Construction firm fined for neglecting contractor training
A maintenance fitter who had been contractor by Van Elle Ltd in Nottingham suffered injuries to his person when he was working on the M1 motorway. The unnamed man was driving an excavator when he was thrown out from behind the wheel and landed on an excavator blade at the front of the vehicle. The vehicle had no front screen and the worker was not wearing a seat belt at the time of the accident.
As a result of the injury to the workers head he was left in a coma for a fortnight and had to endure a further five months of rehabilitation. After returning to work for the same contractors for a short time he is still trying to get back to good health and having physiotherapy for damage which has caused reduced mobility in his left arm and leg.
Once Again Lack of Training Caused the Contractors to Be Prosecuted
When the accident was investigated by the Health and Safety Executive it was discovered that the employee was not given adequate training before he began working on the motorway. If Van Elle Ltd had gone to the trouble of providing training, one of the health and safety services offered to the construction industry, the accident could have been avoided. In this case the worker was not told about safe methods of driving the excavator. He had been checked to see if he was able to perform lifting but on the day of the accident he was standing in for another employee who usually drives on the construction site on the motorway.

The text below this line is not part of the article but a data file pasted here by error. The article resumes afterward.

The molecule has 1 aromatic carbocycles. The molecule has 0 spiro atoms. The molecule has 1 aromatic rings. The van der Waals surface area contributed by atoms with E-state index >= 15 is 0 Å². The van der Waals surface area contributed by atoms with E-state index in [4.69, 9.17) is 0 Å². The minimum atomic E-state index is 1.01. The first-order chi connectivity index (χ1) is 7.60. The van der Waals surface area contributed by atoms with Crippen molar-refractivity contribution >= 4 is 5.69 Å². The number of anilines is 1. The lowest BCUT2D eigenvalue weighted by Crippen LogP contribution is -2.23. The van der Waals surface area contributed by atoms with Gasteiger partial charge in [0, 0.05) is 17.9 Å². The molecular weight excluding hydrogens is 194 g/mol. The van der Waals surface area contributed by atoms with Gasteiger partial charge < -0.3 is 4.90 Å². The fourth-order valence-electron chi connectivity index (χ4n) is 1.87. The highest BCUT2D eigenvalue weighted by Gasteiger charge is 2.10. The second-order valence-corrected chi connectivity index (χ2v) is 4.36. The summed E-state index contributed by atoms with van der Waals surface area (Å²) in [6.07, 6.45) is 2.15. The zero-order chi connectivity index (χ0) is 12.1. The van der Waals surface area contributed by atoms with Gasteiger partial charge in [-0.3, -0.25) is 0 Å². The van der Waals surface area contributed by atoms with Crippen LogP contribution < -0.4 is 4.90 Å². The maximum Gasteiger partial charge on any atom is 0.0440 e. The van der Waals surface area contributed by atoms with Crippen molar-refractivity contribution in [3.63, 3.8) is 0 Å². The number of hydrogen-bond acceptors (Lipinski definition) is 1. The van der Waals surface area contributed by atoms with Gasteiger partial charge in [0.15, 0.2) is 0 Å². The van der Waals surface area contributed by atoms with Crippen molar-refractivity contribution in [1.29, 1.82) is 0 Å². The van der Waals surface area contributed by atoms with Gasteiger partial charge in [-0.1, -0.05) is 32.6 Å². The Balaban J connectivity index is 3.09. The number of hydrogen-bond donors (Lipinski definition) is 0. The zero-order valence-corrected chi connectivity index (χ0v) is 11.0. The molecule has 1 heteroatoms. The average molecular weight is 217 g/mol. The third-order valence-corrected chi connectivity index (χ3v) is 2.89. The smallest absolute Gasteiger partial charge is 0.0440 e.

Health and Safety Consultants Are Ready to Help the Construction Industry
Before carrying out any new lines of work it is essential that the correct training is provided to all those involved. The employee working for Van Elle has been left with life changing injuries and is still having to go through long and painful physiotherapy after the incident which took place on 22 September 2009.
Mansfield Magistrates court were informed of the lack of training and also told about the boom of the excavator was found to be positioned at the wrong height. The manufacturers guideline state that the boom has to be no more than four metres high whist in motion, and in this case the boom was six metres high.
When Van Elle Ltd appeared before the court they pleaded guilty for breaching Regulation 9(1) of the Provision and Use of Work Equipment Regulations of 1998. For the lack of training and the breach of the regulation the construction firm was fined £12,750 and have been ordered to pay the court costs of £29,660.
Health and safety consultants are able to provide services to the construction industry which is considered to be high risk. If you are responsible for workers it is worth using the health and safety services aimed at construction in order to ensure you are working within the law and providing safe methods of work for your employees. Call 0800 1488 677 to find out more about the services available.